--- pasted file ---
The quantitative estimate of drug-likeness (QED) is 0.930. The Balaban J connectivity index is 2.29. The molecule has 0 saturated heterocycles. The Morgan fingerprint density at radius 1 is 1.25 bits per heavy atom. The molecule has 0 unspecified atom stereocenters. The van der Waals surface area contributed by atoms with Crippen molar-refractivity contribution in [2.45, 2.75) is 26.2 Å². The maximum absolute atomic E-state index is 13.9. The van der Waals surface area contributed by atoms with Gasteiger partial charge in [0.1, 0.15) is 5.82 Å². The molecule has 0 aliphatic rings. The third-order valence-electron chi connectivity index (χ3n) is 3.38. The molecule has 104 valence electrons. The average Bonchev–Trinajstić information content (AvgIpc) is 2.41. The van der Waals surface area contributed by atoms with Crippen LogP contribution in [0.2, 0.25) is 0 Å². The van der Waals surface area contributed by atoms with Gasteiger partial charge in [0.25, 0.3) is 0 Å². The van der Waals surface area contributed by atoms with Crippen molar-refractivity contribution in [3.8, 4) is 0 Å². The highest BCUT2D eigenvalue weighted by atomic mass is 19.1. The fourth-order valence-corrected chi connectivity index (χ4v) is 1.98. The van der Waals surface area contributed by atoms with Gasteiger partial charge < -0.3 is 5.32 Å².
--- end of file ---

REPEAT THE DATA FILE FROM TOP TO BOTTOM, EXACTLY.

The quantitative estimate of drug-likeness (QED) is 0.930. The Balaban J connectivity index is 2.29. The molecule has 0 saturated heterocycles. The Morgan fingerprint density at radius 1 is 1.25 bits per heavy atom. The molecule has 0 unspecified atom stereocenters. The van der Waals surface area contributed by atoms with Crippen molar-refractivity contribution in [2.45, 2.75) is 26.2 Å². The maximum absolute atomic E-state index is 13.9. The van der Waals surface area contributed by atoms with Gasteiger partial charge in [0.1, 0.15) is 5.82 Å². The molecule has 0 aliphatic rings. The third-order valence-electron chi connectivity index (χ3n) is 3.38. The molecule has 104 valence electrons. The average Bonchev–Trinajstić information content (AvgIpc) is 2.41. The van der Waals surface area contributed by atoms with Crippen LogP contribution in [0.2, 0.25) is 0 Å². The van der Waals surface area contributed by atoms with Gasteiger partial charge in [0.25, 0.3) is 0 Å². The van der Waals surface area contributed by atoms with Crippen molar-refractivity contribution in [3.8, 4) is 0 Å². The highest BCUT2D eigenvalue weighted by atomic mass is 19.1. The fourth-order valence-corrected chi connectivity index (χ4v) is 1.98. The van der Waals surface area contributed by atoms with Gasteiger partial charge < -0.3 is 5.32 Å².